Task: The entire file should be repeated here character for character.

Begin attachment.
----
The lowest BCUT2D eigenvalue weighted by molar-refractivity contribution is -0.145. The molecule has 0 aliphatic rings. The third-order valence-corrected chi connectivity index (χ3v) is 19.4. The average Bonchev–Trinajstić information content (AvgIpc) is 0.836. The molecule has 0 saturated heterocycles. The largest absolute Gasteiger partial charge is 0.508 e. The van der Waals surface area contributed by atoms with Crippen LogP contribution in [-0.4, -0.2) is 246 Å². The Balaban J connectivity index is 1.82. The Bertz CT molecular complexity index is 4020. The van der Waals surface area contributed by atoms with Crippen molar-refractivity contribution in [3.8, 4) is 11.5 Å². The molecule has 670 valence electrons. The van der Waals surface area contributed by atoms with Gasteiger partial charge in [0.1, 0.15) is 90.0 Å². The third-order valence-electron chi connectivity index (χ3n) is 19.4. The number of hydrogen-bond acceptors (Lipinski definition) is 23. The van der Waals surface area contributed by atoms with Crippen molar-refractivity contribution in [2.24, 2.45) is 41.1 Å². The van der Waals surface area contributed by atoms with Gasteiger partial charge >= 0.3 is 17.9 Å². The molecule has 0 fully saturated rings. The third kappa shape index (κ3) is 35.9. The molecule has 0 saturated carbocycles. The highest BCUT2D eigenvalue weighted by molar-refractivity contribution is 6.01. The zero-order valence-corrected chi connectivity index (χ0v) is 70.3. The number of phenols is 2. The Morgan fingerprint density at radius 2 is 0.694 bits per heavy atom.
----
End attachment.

The lowest BCUT2D eigenvalue weighted by molar-refractivity contribution is -0.145. The molecule has 0 aliphatic rings. The third-order valence-corrected chi connectivity index (χ3v) is 19.4. The average Bonchev–Trinajstić information content (AvgIpc) is 0.836. The molecule has 0 saturated heterocycles. The largest absolute Gasteiger partial charge is 0.508 e. The van der Waals surface area contributed by atoms with Crippen LogP contribution in [-0.4, -0.2) is 246 Å². The Balaban J connectivity index is 1.82. The Bertz CT molecular complexity index is 4020. The van der Waals surface area contributed by atoms with Crippen molar-refractivity contribution in [3.8, 4) is 11.5 Å². The molecule has 670 valence electrons. The van der Waals surface area contributed by atoms with Gasteiger partial charge in [0.1, 0.15) is 90.0 Å². The third-order valence-electron chi connectivity index (χ3n) is 19.4. The number of hydrogen-bond acceptors (Lipinski definition) is 23. The van der Waals surface area contributed by atoms with Crippen molar-refractivity contribution in [2.24, 2.45) is 41.1 Å². The van der Waals surface area contributed by atoms with Gasteiger partial charge >= 0.3 is 17.9 Å². The molecule has 0 fully saturated rings. The third kappa shape index (κ3) is 35.9. The molecule has 0 saturated carbocycles. The highest BCUT2D eigenvalue weighted by molar-refractivity contribution is 6.01. The zero-order valence-corrected chi connectivity index (χ0v) is 70.3. The number of phenols is 2. The Morgan fingerprint density at radius 2 is 0.694 bits per heavy atom.